LAND-ROVER 109" NADA Station Wagon. Project completed!
of Build: 10 June 1966.
Date of Dispatch: 28 June 1966
Destination: Rover Motor Company of North
America, San Francisco.
(2.6L six cylinder).
NADA = North American Dollar Area
This same 109"
NADA LAND-ROVER, began life as a company car; Richard F. Green
being the driver
(he was then Service Manager and Product Development Engineer for the Rover Motor
Company of N.A. Ltd; South San Francisco, CA).
This is the same Land Rover
that WCB owner, Michael Green, drove at
age-9 near Lake Tahoe in 1967. In late 1969 Richard was to lose his 109"
company car. It seems that the NY office wanted it "off the books". With that said,
and knowing that BL was only going to import the 88" Deluxe Hardtop from '69
onwards, it was purchased
by the Green Family. Mrs. Green drove it daily back & forth to
work, for shopping and hauling boy scouts. Other duties included carrying
the family to Disneyland, towing Aston Martin's and hauling house trailers.
In mid 1971 the 109" was sold to Paul Felton
(then Rover dealer in San Francisco, for his
personal use). A new Rover
3500S sedan replaced it... and the 109" soon vanished, but not from memory.
Sometime in the early 1990's it was seen near Stockton at a gas station
where Michael left a note under the wiper. There was no reply. After
that the 109" was not seen again until it arrived on a trailer at West Coast
British in January of 2001.
When it arrived in January it was still recognizable as the "Family Car",
since it still sported the White over Blue paint scheme that Richard had put
on it, and its original
California license # of 641ATW.
Under the bonnet we found a nasty
engine conversion, a tired and
ice cracked Chevy 250 6-cylinder engine and tons of cobwebs, the result of sitting
in a field for some years. Other than that, the 109" was in surprisingly
good condition. No rust was found anywhere; long live Land Rover's in
West Coast British purchased the car in spring of 2001. Before long the
cracked engine was tossed into the dumpster. Michael Green, along
with John Wolf and John Gulliford, made numerous measurements and even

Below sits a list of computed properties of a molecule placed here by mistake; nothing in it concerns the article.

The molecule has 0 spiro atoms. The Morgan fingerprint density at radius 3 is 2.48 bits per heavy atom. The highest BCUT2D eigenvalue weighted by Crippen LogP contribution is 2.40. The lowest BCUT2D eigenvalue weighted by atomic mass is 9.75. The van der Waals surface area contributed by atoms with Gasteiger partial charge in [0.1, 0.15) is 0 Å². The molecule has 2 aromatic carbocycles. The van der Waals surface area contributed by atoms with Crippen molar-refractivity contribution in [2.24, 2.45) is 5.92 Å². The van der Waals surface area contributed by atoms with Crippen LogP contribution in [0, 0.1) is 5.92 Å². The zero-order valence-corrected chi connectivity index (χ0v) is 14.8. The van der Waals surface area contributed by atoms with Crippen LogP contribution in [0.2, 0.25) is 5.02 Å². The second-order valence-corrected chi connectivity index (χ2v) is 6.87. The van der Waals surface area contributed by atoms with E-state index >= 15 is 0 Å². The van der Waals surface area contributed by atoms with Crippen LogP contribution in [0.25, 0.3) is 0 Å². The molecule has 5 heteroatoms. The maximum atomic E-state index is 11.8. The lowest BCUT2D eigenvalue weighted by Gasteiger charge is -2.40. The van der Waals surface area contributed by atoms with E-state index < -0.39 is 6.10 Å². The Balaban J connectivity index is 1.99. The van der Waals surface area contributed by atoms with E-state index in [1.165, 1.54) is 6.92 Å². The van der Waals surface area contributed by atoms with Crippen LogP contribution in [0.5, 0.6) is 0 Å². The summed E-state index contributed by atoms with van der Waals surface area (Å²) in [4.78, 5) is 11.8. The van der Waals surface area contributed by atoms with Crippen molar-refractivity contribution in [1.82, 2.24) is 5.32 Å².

fitted a number of different engine & gearbox combinations into the 109"
chassis, one being a hot 4.6L Rover V8 (with both ZF auto and the original
gearbox). Sadly, we were unable to fit the V8 due to clearance problems
with the engine verse firewall (bulkhead). The V8 would require major
modification's to the chassis and
use of a 4-cylinder firewall, and this was something we wanted to
avoid. With that said, the engine would have to be an inline. Since we're
not diesel fans, the TDi was vetoed. Two choices came to light; a) an Aston
Martin six of 4.3L type, or b) a GM 4.9 litre six. The GM was chosen because
of its price and availability of parts (it should be noted
that GM has since stopped production on this engine). The Aston would have
been fun, but cost prohibitive.
With the new GM engine now in hand, fitting work would commence. The front
cross-member would be moved 4" forward to facilitate the large custom
radiator and 17" flex-fan. The grill panel (radiator support) was dully
modified to accept the huge radiator, but was left in its original location.
No modifications were required on the firewall. Once the engine and cooling
system were completed, the whole car was disassembled to the very last nut and
The chassis, along with the axle casings, brake plates, firewall, etc., were
sent to MAAS Bros., Powder Coating in Livermore, California. The chassis and
related items were all cleaned, blasted then coated in gloss black, whereas
the firewall and other body parts and wheels were done in blue and/or
white... the entire body has since been powder coated, there is no paint on this
vehicle. At the same time all nuts, bolts, brackets, etc., were cleaned and
dressed then sent to the plating shop where they was re-cadmium plated.
Slowly the chassis was reassembled: New TCI parabolic road springs
with adjustable Koni shocks replaced the original units. The axles retained
the standard 4.7:1 ratio, ARB Air Locking diff's were added front & rear, the
rear now sporting 24-spline axle shafts. All new genuine brake components
were fitted, followed by the fabrication and fitment of new brake pipes. A
Series-III dual-piston master with a vacuum booster replaced the old CB
brake master cylinder with hydraulic servo booster, while the CV clutch